Heroin addiction and methadone treatment : A descriptive study of the addict's behavior



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A naturalistic study was conducted to explore the molar daily life habits and behavior patterns of heroin addicts before and during methadone treatment and assess the affective and somatic symptomatology during the transition period from heroin to methadone. Six heroin addicts recorded their daily activities on a behavior coding schedule for a total of 2,520 hours, an average of 8.3 days immediately preceding methadone treatment and 9.2 days immediately after initiation of methadone intake. The heroin addicts' life style was characterized by a limited range of activities, social interactions, and settings, indicating an indoor- socially isolated-sedentary life pattern. An increase in social contact and range of activities and settings was observed during methadone intake, suggesting that methadone treatment sets the stage for greater social contact and social adjustment. The transition from heroin intake to methadone induction was found to be associated with mild to severe somatic and affective discomfort. Complaints increased in intensity during the first 24 to 72 hours after methadone initiation and tended to subside on the fourth and fifth day. Ss continued heroin intake during methadone treatment, although intake frequency decreased substantially. The self-report method devised for the present study offers an encouraging and viable strategy for the study of the life habits of this special population in its natural environment.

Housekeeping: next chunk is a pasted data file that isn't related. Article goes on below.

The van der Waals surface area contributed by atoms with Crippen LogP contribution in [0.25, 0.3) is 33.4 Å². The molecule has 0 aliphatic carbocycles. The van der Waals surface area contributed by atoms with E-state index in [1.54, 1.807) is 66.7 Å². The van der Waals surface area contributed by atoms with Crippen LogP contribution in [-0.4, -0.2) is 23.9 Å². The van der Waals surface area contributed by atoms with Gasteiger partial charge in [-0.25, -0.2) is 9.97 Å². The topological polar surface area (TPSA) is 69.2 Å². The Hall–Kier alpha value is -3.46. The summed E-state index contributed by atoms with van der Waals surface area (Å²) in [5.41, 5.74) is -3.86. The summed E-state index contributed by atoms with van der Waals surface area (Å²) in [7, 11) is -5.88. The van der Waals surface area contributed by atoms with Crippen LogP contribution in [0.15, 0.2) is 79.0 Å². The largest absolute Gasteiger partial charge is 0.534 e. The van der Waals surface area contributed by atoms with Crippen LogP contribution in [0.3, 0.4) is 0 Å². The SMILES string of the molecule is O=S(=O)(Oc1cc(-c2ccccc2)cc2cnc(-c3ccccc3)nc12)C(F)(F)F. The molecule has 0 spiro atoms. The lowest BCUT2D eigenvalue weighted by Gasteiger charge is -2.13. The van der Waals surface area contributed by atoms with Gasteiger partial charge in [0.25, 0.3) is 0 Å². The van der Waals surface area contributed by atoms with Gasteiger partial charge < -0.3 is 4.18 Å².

Heroin abuse, Drug treatment, Methadone maintenance